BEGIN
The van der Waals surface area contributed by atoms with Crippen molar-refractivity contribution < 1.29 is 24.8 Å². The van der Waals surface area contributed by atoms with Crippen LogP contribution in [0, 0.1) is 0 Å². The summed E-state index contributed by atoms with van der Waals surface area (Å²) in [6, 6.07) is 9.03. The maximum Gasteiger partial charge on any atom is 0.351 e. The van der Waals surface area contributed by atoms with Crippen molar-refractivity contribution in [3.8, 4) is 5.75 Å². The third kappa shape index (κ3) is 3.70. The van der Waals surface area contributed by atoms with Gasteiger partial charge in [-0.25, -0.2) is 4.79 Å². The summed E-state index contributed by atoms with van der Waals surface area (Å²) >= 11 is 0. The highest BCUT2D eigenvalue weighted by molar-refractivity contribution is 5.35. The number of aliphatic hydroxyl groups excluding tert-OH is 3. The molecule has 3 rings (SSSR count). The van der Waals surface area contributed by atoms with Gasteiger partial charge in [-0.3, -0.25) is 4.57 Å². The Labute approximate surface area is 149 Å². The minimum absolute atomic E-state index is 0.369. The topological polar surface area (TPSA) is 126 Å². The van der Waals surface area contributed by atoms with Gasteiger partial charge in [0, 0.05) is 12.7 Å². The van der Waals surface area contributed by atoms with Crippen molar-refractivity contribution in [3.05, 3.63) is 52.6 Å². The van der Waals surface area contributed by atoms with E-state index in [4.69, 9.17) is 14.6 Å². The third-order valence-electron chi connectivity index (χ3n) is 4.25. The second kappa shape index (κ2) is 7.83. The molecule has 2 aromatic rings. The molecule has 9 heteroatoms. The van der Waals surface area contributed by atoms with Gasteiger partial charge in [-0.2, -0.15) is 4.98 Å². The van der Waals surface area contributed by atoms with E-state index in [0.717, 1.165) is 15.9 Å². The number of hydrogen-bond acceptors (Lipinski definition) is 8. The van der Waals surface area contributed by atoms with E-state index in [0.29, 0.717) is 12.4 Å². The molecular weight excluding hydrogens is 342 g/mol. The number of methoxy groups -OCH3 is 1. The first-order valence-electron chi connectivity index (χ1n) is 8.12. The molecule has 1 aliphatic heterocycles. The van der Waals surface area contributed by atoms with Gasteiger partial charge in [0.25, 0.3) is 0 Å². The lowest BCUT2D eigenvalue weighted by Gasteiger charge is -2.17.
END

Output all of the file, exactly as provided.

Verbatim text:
The van der Waals surface area contributed by atoms with Crippen molar-refractivity contribution < 1.29 is 24.8 Å². The van der Waals surface area contributed by atoms with Crippen LogP contribution in [0, 0.1) is 0 Å². The summed E-state index contributed by atoms with van der Waals surface area (Å²) in [6, 6.07) is 9.03. The maximum Gasteiger partial charge on any atom is 0.351 e. The van der Waals surface area contributed by atoms with Crippen molar-refractivity contribution in [3.8, 4) is 5.75 Å². The third kappa shape index (κ3) is 3.70. The van der Waals surface area contributed by atoms with Gasteiger partial charge in [-0.25, -0.2) is 4.79 Å². The summed E-state index contributed by atoms with van der Waals surface area (Å²) >= 11 is 0. The highest BCUT2D eigenvalue weighted by molar-refractivity contribution is 5.35. The number of aliphatic hydroxyl groups excluding tert-OH is 3. The molecule has 3 rings (SSSR count). The van der Waals surface area contributed by atoms with Gasteiger partial charge in [-0.3, -0.25) is 4.57 Å². The Labute approximate surface area is 149 Å². The minimum absolute atomic E-state index is 0.369. The topological polar surface area (TPSA) is 126 Å². The van der Waals surface area contributed by atoms with Gasteiger partial charge in [0, 0.05) is 12.7 Å². The van der Waals surface area contributed by atoms with Crippen molar-refractivity contribution in [3.05, 3.63) is 52.6 Å². The van der Waals surface area contributed by atoms with E-state index in [4.69, 9.17) is 14.6 Å². The third-order valence-electron chi connectivity index (χ3n) is 4.25. The second kappa shape index (κ2) is 7.83. The molecule has 2 aromatic rings. The molecule has 9 heteroatoms. The van der Waals surface area contributed by atoms with Gasteiger partial charge in [-0.2, -0.15) is 4.98 Å². The van der Waals surface area contributed by atoms with E-state index in [0.717, 1.165) is 15.9 Å². The number of hydrogen-bond acceptors (Lipinski definition) is 8. The van der Waals surface area contributed by atoms with E-state index in [0.29, 0.717) is 12.4 Å². The molecular weight excluding hydrogens is 342 g/mol. The number of methoxy groups -OCH3 is 1. The first-order valence-electron chi connectivity index (χ1n) is 8.12. The molecule has 1 aliphatic heterocycles. The van der Waals surface area contributed by atoms with Gasteiger partial charge in [0.25, 0.3) is 0 Å². The lowest BCUT2D eigenvalue weighted by Gasteiger charge is -2.17.